Load carrying is done primarily in so-called ‘FreeLoaders’: Nylon flaps which attach to the racks. These are open at the top, so shouldn’t be used simply as bags (I initially made that mistake and lost a few things as a result!).The idea is that you put your shopping in bags and put the bags in the FreeLoaders.The open- topped design allows you to carry large or awkwardly- shaped loads, such as wooden planks.
As well as lashing on loads via the FreeLoaders, you can strap big objects onto the SnapDeck platform, and you can even carry passengers this way, up to a maximum payload of 90kg. Footrests are available as an option to make the ride a bit more comfortable! Other options include horizontal racks to give even greater load- carrying capacity. I haven’t tried these, but on the web site there are lots of pictures of sporty right-on types carrying canoes and the like.The full package (bike and FreeRadical), is referred to (with more surf-jargon) as an XtraCycle.
Extending the wheelbase of your bike obviously produces a significant change in handling. I think this is best summarised as an increase in stability with a corresponding decrease in manoeuvrability – a bit like changing from a small-wheeled folder to a conventional road bike. It’s a subjective thing, but I really like the ‘cruiserish’ feel of the XtraCycle.The bike remains nippy enough, and the extra length is a key factor in the bike handling well under loads.The whole assembly adds just over 4kg to the weight of your bike.This does affect acceleration a bit, but not excessively so.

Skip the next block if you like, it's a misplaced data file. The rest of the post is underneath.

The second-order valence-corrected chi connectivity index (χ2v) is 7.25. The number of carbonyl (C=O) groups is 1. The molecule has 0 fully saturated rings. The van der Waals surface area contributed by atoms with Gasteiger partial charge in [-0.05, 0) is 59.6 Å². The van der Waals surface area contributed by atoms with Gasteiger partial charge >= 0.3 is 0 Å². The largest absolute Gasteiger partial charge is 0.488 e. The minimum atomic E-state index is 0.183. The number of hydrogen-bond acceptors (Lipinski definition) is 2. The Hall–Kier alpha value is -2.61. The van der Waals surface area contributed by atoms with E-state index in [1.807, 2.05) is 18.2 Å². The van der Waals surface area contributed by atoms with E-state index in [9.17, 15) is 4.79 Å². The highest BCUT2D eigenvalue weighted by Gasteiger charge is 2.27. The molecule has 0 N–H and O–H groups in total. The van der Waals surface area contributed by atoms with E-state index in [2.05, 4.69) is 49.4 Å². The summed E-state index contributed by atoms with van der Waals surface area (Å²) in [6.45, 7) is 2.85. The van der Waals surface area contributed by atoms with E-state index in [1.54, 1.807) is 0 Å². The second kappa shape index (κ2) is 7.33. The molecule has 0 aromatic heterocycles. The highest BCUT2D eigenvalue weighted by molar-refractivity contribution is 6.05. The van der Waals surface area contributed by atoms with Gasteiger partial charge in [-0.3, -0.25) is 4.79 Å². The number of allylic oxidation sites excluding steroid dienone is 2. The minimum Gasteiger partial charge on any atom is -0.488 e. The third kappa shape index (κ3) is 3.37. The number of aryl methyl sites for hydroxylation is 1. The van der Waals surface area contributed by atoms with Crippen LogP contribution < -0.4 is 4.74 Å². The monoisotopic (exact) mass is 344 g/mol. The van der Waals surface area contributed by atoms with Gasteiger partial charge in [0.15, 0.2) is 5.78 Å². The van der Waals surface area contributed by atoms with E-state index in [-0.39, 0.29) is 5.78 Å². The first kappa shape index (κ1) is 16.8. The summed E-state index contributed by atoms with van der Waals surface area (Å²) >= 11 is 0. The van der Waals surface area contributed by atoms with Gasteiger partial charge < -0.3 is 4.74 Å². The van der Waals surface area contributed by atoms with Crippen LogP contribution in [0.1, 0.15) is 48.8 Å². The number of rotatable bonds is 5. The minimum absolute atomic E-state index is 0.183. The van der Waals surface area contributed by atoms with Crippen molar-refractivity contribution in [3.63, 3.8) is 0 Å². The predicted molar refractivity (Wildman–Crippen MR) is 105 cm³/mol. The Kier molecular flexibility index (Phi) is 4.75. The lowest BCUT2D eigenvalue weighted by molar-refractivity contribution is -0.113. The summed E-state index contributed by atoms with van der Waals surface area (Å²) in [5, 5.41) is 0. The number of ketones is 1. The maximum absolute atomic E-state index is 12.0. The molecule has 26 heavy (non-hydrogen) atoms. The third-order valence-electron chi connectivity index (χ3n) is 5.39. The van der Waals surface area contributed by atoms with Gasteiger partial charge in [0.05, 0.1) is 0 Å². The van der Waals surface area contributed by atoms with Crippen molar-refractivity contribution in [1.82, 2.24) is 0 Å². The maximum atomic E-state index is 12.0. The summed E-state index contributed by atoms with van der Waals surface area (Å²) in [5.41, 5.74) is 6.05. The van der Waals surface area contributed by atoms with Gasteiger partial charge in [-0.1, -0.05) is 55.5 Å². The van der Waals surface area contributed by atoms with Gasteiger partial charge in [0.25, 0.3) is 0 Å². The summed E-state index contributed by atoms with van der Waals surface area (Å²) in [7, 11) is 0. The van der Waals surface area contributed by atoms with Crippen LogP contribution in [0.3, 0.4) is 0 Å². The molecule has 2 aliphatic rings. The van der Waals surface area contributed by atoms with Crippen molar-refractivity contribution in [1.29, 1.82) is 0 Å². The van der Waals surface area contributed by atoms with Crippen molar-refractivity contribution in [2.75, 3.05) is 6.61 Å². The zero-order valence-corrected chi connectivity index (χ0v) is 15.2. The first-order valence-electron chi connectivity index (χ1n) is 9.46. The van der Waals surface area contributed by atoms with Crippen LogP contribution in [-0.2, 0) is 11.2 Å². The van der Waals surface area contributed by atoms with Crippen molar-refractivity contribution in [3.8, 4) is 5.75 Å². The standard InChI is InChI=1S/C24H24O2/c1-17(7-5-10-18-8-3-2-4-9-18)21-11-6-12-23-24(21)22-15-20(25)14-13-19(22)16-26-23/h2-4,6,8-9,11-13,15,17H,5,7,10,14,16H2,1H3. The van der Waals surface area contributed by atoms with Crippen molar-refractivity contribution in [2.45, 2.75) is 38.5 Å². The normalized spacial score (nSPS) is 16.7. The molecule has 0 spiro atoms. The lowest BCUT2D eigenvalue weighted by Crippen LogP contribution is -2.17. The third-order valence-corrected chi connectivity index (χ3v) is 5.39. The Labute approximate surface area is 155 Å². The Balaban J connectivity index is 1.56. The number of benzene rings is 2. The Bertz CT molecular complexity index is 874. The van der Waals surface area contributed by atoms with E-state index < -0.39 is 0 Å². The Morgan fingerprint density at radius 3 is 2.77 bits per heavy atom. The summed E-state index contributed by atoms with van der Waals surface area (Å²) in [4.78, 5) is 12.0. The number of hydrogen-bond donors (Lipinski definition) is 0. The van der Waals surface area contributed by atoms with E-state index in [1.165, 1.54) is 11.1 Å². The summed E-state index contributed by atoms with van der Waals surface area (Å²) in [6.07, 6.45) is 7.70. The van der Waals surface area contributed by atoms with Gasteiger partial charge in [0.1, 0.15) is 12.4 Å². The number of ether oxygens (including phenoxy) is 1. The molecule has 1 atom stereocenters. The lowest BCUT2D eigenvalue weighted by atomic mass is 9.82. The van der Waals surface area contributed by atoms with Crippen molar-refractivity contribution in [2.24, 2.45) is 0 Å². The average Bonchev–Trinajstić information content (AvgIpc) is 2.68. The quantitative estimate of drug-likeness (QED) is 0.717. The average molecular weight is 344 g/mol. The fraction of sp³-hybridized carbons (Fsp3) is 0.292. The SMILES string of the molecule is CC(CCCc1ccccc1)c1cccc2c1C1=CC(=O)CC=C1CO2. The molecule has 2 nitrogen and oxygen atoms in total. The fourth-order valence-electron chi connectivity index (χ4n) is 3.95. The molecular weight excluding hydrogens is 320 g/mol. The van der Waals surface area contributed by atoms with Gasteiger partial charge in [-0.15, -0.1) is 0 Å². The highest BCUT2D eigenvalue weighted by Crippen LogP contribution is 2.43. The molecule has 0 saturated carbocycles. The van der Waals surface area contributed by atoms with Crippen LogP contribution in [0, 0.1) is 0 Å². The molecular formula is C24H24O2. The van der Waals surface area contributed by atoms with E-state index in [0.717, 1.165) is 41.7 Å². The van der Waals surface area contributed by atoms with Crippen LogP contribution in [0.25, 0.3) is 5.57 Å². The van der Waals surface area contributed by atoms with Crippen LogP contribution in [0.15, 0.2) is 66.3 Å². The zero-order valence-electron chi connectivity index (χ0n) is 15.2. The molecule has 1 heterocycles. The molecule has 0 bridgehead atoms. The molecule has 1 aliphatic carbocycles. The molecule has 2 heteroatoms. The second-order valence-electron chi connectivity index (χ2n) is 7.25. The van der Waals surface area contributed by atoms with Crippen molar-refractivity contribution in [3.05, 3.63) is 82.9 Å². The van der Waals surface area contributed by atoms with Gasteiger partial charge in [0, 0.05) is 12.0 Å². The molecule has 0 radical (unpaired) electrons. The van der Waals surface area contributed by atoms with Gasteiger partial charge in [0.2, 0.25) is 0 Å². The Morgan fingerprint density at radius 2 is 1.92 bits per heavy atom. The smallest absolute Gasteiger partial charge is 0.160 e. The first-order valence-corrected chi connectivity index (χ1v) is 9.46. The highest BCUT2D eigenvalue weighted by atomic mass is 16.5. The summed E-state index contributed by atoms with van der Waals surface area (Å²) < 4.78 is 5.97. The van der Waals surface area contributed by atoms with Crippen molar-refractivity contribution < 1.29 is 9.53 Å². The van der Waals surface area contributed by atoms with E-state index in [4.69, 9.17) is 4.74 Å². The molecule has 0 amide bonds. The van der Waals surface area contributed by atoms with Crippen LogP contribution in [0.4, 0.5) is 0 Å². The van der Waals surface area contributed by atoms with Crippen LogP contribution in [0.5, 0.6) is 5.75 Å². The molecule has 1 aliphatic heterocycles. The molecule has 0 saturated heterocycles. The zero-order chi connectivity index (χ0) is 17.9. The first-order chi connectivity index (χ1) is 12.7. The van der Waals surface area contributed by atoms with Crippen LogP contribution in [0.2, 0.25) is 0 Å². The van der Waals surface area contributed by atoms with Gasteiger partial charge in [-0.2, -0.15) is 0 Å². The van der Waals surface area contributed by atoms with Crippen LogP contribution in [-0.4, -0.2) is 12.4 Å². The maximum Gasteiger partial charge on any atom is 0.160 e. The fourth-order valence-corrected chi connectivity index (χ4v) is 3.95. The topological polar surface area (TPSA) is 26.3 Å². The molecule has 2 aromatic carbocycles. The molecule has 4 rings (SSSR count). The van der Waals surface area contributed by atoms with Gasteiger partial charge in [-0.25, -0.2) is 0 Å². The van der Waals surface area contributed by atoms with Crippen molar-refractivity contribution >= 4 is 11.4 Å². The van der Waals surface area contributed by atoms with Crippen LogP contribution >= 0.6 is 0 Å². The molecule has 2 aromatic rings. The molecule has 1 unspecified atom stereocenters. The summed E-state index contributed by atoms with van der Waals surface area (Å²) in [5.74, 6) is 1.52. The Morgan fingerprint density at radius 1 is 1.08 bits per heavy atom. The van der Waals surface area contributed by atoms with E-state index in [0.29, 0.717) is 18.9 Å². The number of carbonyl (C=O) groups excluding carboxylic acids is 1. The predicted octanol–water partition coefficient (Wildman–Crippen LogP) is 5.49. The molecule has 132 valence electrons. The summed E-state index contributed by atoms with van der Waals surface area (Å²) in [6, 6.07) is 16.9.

Being 38cm (15″) longer and marginally wider at the back than a regular bike, the question of compatibility with public transport is important. In my experience, on trains where bike storage is in a guards van, an XtraCycle slots in no problem.Things become a bit more complicated where bikes are forced to jostle for space with passengers. For instance an XtraCycle will fit fine in the bike space on a Virgin Voyager, provided you remove the front wheel, but on trains with space for only two conventional bikes, an XtraCycle will take up both spaces. And the guard would probably take some ersuading to let it on. Having said all this, in my recent experience you have to be pretty brave to take even a conventional bike on many journeys – I think I’ll follow A to B’s advice and get a folder for the train.